This is what the Internet used to look like when I first came here. It was a very different landscape back then. Everything was text based, even the graphics were created using only ASCII text characters.
I used to run my own Bulletin Board Service (BBS) back in those days. It was connected to a network of other computers called FidoNet. My netmail (the old word for email) address was something like augur@3:774/195.1 and I had a program called a "mail tosser" that sorted out which messages were for me, from those that were for everybody else in the network. Netmail was public back then, and everybody could read everybody else's messages, and polite manners and trust were the only things preventing it. As I say, the Internet of today is a very different landscape.
I spent a lot of time playing computer games when I was young, and some particular favorites were TradeWars, The Pit, and Falcon's Eye to name a few. These were collectively known as "door games" and were the forerunners to MMOG's. I also played a lot of D&D type adventure games, partularly the Ultima series, and Alternate Reality, which I spent many hours on mapping the levels in my school maths book. Being ruled grid pages, it was ideal for this task.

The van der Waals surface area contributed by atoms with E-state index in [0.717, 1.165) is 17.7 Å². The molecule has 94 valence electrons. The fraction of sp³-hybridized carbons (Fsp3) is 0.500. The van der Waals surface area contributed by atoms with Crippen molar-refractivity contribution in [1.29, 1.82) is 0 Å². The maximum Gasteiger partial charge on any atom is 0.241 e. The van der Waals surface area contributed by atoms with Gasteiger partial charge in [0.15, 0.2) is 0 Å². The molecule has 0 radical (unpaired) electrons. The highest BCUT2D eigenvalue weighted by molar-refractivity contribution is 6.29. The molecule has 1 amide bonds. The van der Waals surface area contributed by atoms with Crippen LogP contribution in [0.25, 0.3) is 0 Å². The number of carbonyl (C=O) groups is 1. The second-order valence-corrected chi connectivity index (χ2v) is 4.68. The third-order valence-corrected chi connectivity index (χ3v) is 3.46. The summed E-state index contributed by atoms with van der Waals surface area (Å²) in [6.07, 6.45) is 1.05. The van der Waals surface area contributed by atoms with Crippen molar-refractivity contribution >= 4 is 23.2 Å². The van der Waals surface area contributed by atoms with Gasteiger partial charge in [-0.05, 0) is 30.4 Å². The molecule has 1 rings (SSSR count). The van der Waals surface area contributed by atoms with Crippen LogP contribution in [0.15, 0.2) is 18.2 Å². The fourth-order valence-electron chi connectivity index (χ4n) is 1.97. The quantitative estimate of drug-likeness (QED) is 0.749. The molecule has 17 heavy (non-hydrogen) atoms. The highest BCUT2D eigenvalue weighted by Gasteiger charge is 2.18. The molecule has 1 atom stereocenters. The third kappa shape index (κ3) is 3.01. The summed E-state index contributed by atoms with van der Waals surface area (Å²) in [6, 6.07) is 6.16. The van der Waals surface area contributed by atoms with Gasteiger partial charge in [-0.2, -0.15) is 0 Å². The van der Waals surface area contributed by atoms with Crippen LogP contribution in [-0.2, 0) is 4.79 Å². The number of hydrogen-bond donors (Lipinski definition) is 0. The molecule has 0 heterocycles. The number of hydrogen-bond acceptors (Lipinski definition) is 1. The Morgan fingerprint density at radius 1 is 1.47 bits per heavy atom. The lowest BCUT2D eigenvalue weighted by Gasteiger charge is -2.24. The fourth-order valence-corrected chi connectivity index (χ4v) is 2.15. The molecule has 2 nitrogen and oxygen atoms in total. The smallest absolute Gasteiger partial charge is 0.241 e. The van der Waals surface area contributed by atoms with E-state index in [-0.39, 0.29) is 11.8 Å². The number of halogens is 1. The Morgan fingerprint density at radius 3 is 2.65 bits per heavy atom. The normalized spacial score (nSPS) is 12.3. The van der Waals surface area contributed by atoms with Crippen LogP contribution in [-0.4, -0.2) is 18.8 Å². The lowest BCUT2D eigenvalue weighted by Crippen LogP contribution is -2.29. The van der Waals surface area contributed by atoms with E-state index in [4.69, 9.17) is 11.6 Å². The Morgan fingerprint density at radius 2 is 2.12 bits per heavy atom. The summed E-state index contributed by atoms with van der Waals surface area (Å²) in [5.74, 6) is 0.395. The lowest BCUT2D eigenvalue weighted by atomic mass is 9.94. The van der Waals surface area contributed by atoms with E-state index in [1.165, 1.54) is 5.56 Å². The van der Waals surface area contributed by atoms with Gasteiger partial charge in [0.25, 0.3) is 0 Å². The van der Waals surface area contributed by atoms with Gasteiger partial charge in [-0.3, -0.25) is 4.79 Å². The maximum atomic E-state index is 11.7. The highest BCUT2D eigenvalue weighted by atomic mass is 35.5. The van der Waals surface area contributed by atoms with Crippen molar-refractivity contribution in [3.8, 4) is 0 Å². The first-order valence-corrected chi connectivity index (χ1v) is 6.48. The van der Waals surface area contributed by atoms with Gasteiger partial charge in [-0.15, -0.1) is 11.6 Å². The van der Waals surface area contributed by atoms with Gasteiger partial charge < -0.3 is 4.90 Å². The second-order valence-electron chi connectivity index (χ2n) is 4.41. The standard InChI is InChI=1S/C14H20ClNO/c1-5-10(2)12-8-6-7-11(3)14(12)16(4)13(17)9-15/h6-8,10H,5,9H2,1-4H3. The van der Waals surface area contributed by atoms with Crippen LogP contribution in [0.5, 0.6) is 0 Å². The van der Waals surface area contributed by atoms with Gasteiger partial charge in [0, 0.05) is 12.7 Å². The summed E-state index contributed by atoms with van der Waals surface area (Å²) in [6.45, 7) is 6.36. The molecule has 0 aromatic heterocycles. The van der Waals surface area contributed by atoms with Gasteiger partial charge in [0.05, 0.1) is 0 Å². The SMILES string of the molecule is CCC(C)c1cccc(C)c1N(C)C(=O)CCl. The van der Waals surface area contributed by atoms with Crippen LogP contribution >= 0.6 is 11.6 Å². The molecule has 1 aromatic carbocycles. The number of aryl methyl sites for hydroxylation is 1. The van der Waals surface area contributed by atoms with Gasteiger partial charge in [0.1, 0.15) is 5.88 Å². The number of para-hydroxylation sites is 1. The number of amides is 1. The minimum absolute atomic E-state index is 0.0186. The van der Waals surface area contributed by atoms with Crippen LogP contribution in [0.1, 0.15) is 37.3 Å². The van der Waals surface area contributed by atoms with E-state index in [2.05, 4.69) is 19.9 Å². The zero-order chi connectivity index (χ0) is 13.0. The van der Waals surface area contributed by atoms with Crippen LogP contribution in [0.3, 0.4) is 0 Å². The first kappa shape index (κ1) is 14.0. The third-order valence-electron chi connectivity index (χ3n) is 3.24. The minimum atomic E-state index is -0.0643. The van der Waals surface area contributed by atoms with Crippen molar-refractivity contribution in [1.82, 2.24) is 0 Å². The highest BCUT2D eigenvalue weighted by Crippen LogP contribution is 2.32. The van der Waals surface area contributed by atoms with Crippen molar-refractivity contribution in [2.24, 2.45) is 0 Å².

I'm not going to go back over all of the various games I have played since then, as I mentioned most of them in my first post on the NZGamer forums, and you can read them there. I just wanted to further establish my history with computer games and online gaming. My blog here on NZGamer is going to take a look at many games, old and new. I'll be looking at the current best-sellers, and some overlooked and underrated games that I feel should have done better in the reviews than they have.
I'm on my way to the Armageddon Expo in Auckland this weekend. I hope to find out more about some of the latest games out there. I saw a preview of Fallout: New Vegas the other day, and I'd love to try it out. The graphics look great. While I'm at Armageddon, I'll be taking a lot of photos and video, and maybe even some audio recordings. I'm bringing my digital camera, my MP3 voice recorder, about 5GB worth of SD cards for storage, and plenty of spare batteries, so I hope to be able to capture as much of the expo as I can digitally. I'll share lots of that content here on my new blog, so keep an eye out for me.
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